The term began gaining traction after the Harvard Business Review wrote a post mortem of sorts after the 2008 financial crash and evaluated how consumer debt could affect the economy. Basically, the consumer leverage ratio (also known as the debt-to-income ratio) looks at total household debt (which includes your consumer debt and mortgage loans) in relation to personal disposable income. The ratio looks at how much of your money is tied up in debt, and how much money you have at your disposal to pay off that debt. So the basic formula would be:

Consumer leverage ratio: total household debt / disposable personal income

So if you have a credit card bill of £10,000 but only have £7,000 in your checking account and savings combined, your ratio is looking pretty high (in this case, it would be 1.43). In this case, this number demonstrates how many years it would take on average to pay off the debt in full, if the whole annual disposable income were used to do so. This is assuming that the income is spent on nothing other than paying off debt, which is of course ridiculous.

We probably don’t need to tell you that a high ratio is not good news for anyone involved, including the economy. Many consumer goods are bought on credit, and if disposable income isn’t sufficient to pay off the debt accrued, then businesses that sold goods on credit are in trouble as well.

This is why we often advise tackling high-interest debt before making any investing moves. When talking about what we like to call the “financial hierarchy of needs,” the foundation begins with good credit, an emergency fund, and some sort of steps taken toward retirement. High-interest debt is particularly dangerous here, because it can quickly accumulate and eat at you even if you pay off bits at a time.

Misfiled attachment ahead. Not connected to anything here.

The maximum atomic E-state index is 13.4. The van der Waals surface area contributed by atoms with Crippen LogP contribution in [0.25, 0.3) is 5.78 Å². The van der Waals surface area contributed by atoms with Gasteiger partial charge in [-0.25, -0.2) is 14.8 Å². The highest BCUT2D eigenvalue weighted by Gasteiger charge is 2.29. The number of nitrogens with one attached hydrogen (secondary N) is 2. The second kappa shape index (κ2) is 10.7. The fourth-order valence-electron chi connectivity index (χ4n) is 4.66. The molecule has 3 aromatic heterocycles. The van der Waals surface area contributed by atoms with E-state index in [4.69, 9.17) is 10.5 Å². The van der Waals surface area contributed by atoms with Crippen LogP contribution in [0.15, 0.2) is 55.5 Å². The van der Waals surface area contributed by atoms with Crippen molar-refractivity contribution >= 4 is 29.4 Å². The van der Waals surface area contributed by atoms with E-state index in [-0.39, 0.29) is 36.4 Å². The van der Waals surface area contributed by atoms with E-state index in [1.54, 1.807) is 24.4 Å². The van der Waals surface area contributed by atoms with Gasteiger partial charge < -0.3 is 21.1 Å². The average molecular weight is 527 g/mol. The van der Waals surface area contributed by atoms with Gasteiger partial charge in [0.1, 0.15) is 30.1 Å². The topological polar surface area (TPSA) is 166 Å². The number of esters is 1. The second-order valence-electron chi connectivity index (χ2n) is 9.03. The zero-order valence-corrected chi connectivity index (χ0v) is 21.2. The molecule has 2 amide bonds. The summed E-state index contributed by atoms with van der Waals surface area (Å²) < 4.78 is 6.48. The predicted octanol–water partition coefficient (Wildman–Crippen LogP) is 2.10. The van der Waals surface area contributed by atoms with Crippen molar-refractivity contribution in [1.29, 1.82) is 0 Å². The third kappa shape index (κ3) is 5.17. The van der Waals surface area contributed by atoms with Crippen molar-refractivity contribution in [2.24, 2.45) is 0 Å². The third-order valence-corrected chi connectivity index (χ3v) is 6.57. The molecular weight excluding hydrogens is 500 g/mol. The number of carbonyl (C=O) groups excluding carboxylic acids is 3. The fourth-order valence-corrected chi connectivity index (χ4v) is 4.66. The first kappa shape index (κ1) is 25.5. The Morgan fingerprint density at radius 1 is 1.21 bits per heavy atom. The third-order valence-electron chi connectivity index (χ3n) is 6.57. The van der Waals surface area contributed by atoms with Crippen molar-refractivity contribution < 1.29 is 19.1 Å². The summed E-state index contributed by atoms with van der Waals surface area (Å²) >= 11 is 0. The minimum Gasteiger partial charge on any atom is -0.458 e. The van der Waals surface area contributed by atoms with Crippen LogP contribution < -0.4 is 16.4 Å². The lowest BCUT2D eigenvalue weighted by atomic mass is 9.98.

Consumer leverage ratio also becomes important when you want to take out a bigger loan, such as a mortgage. A smaller ratio will indicate to lenders that you’re managing smaller monthly debt payments and are probably on top of your debt. A larger ratio, on the other hand, may suggest that your income is not keeping up with your debt.

How to lower your ratio

In order to qualify for loans such as mortgages, your debt-to-income ratio can be no higher than 43%, although it’s of course advisable to keep that number much lower. Let’s say you have a monthly debt of £1,500, which comes from mortgage payments and credit card debt. Your monthly income is £4,000, your ratio would be 0.38, or 38%. That’s not terrible, but it could be better. So how can you lower your ratio? The good, painful, old-fashioned way: saving more and spending less.

There are plenty of great tricks to help you develop saving habits that are as painless as possible, including setting up automatic deposits into a savings account (preferably one with high-yield rates and minimum account sizes), cutting down on subscriptions, and paying for most of your daily expenses in cash. A lot of efficient saving strategies simply require you to make some small changes to your routine, such as cooking more at home rather than eating out or investing in a reusable water bottle to stop buying bottled water. Another great saving tip? Using an app that’ll round up your spare change and automatically save it or place it in an investment account.

The end goal of all this is that by achieving a lower consumer leverage ratio, you’ll not only qualify for certain benefits such as qualified mortgages (and a calmer state of mind from not having a mountain of debt weighing you down), you’ll also build the financial foundation to start investing. By getting your financial picture in order, you’ll be able to start putting money away toward future goals—just like a company does.

Are you wondering whether you’re ready to start investing yet? At Wealthsimple, we can help you set up a high-interest savings account to start building up a financial foundation, as well as helping you take the first steps toward investing. We’ll guide you through every step of the way with personalized portfolios tailored to your financial goals and risk tolerance, as well as expert financial advice. Get started today.